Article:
The Page County Orphan Train Story
The greatest children's migration in the history of the United States took place during the seventy-five years from 1854-1929. Orphan and impoverished children were transported from the overcrowded eastern cities to the vast midwestern farmlands. A young minister named Charles Loring BRACE and the Children's Aid Society of New York City pioneered the "placing out movement" which sought to place deserving, healthy orphans into nurturing farm homes. There they would be welcome and given a good up-bring in a proper moral setting. The Society specified that the children were to be housed, fed, clothed, educated and given religious training. Clarinda and dozens of other Iowa towns shared dramatically in these remarkable events which became known as the "Orphan Trains." Nearly 10,000 children found new homes in Iowa before the Depression and changing laws ended the migration.

Very little is known about the first Society placing out in this area. Willie "The Kid" MORAN arrived in Clarinda in March of 1881. The 12 year old was placed with G.A. MILLER where he worked on the farm for several years. Willie left the farm to travel in the far west, returning in 1897. Tragically, Willie spent the next seven years here in the State Hospital. His later life is unknown.

Sara HUNT, (1894-1990) an Orphan Train rider to Sidney, IA. in 1904, became the wife of Hal MAXWELL and stepmother of Hollywood actress Marilyn MAXWELL. She was a Western Union Telegrapher in Clarinda for nineteen years.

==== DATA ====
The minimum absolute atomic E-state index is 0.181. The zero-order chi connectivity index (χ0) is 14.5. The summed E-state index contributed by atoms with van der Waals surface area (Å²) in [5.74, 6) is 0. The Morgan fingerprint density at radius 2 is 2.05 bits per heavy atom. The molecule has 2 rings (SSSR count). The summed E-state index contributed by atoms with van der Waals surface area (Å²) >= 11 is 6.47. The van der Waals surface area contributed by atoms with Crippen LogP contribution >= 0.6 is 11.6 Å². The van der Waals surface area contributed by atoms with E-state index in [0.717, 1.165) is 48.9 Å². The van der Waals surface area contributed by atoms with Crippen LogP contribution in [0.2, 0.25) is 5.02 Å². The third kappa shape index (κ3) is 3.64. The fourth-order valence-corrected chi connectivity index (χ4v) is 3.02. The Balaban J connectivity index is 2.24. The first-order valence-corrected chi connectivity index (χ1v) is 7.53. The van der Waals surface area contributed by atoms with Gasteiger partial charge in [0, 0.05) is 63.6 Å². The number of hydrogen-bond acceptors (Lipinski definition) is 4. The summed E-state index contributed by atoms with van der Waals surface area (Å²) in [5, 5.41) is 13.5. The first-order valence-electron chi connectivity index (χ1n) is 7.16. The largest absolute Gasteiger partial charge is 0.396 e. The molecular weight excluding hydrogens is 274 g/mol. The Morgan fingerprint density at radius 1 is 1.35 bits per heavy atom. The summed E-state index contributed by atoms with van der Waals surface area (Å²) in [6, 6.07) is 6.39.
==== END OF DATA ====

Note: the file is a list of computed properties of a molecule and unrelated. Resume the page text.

An Orphan Train from the Children's Aid Society came to Clarinda on December 15, 1922 with a precious cargo of twelve sleepy children led by Miss Clara COMSTOCK, the Society's Agent for the state of Iowa. The Clarinda Herald reported that at the appointed time the children were taken to the Methodist Church to be introduced to an eager crowd. One little boy, asked why he came said "To find a mamma." Arthur FIELDS "was bundled up tightly to go to home north of Clarinda," to the Worley SMITH home on North 12th Street where he found a new brother Cecil, and was later adopted.

The COLOWSKI brothers were fortunate to find homes. Alexander (1916-1988) was adopted into the Harry DOUHIT family and was called Alexander DOUHIT. Walter (1918-1950) was adopted by the Roy BEAVERS family. He was called Harold R. BEAVERS, became an Army Captain and was killed in Korea.

The placements of some of the other children were temporary and little is known about them: Howard BLIZZARD, a6y and Ethel BLIZZARD, a12y went to the ARMSTRONG home near Blanchard.

Byron STEVENS to the SCHOONOVER's near Clearfield.

Mary and Anna BRODIE to the HOYT home in Clarinda.

James LeRoy SMITH, to the SCROGGS home in Clarinda.

Carrie ADAMS, to Roy BAKER's home west of Clarinda.

Isabel and Harry ADAMS, to the SWANSON;s home East of Stanton.

In 1987 Mary Ellen JOHNSON, established The Orphan Train Heritage Society of America, Inc. to gather and preserve the stories of orphan train riders nationwide. The Society is located at: 614 E. Emma Ave. Suite 115 Springdale, AR. 72764-4634, Telephone 501-756-0769.

Presented as a memorial to the memory of these orphan train riders.

Click Here For More Information On The Page County Orphan Train